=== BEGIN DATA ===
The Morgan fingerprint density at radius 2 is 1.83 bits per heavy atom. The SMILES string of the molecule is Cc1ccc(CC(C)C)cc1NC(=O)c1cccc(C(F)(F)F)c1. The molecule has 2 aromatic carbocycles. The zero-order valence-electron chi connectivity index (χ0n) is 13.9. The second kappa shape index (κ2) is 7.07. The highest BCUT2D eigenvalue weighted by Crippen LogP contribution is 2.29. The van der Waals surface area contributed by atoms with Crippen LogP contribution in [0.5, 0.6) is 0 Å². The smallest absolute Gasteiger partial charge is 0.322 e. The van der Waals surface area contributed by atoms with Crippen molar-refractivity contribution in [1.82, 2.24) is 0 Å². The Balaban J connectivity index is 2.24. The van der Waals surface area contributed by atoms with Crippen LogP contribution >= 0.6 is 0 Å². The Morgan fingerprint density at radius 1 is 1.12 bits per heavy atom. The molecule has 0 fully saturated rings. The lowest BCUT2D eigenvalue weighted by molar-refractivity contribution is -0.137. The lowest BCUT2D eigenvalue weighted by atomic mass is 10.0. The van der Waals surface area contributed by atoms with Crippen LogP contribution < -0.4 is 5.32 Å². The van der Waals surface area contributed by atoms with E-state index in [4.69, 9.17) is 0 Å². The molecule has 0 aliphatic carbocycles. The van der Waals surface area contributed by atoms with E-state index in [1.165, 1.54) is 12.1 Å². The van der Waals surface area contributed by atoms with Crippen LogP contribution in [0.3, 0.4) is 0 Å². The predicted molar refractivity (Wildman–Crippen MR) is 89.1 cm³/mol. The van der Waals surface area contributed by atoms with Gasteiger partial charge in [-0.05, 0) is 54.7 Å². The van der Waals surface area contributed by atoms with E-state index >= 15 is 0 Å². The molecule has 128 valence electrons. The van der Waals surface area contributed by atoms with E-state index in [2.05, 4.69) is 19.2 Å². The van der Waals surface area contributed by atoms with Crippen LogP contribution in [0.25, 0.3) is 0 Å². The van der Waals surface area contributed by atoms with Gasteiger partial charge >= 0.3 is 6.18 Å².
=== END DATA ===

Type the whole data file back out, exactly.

The Morgan fingerprint density at radius 2 is 1.83 bits per heavy atom. The SMILES string of the molecule is Cc1ccc(CC(C)C)cc1NC(=O)c1cccc(C(F)(F)F)c1. The molecule has 2 aromatic carbocycles. The zero-order valence-electron chi connectivity index (χ0n) is 13.9. The second kappa shape index (κ2) is 7.07. The highest BCUT2D eigenvalue weighted by Crippen LogP contribution is 2.29. The van der Waals surface area contributed by atoms with Crippen LogP contribution in [0.5, 0.6) is 0 Å². The smallest absolute Gasteiger partial charge is 0.322 e. The van der Waals surface area contributed by atoms with Crippen molar-refractivity contribution in [1.82, 2.24) is 0 Å². The Balaban J connectivity index is 2.24. The van der Waals surface area contributed by atoms with Crippen LogP contribution >= 0.6 is 0 Å². The Morgan fingerprint density at radius 1 is 1.12 bits per heavy atom. The molecule has 0 fully saturated rings. The lowest BCUT2D eigenvalue weighted by molar-refractivity contribution is -0.137. The lowest BCUT2D eigenvalue weighted by atomic mass is 10.0. The van der Waals surface area contributed by atoms with Crippen LogP contribution < -0.4 is 5.32 Å². The van der Waals surface area contributed by atoms with E-state index in [4.69, 9.17) is 0 Å². The molecule has 0 aliphatic carbocycles. The van der Waals surface area contributed by atoms with E-state index in [1.165, 1.54) is 12.1 Å². The van der Waals surface area contributed by atoms with Crippen LogP contribution in [0.3, 0.4) is 0 Å². The predicted molar refractivity (Wildman–Crippen MR) is 89.1 cm³/mol. The van der Waals surface area contributed by atoms with Gasteiger partial charge in [-0.05, 0) is 54.7 Å². The van der Waals surface area contributed by atoms with E-state index >= 15 is 0 Å². The molecule has 128 valence electrons. The van der Waals surface area contributed by atoms with E-state index in [2.05, 4.69) is 19.2 Å². The van der Waals surface area contributed by atoms with Crippen LogP contribution in [0.25, 0.3) is 0 Å². The van der Waals surface area contributed by atoms with Gasteiger partial charge >= 0.3 is 6.18 Å².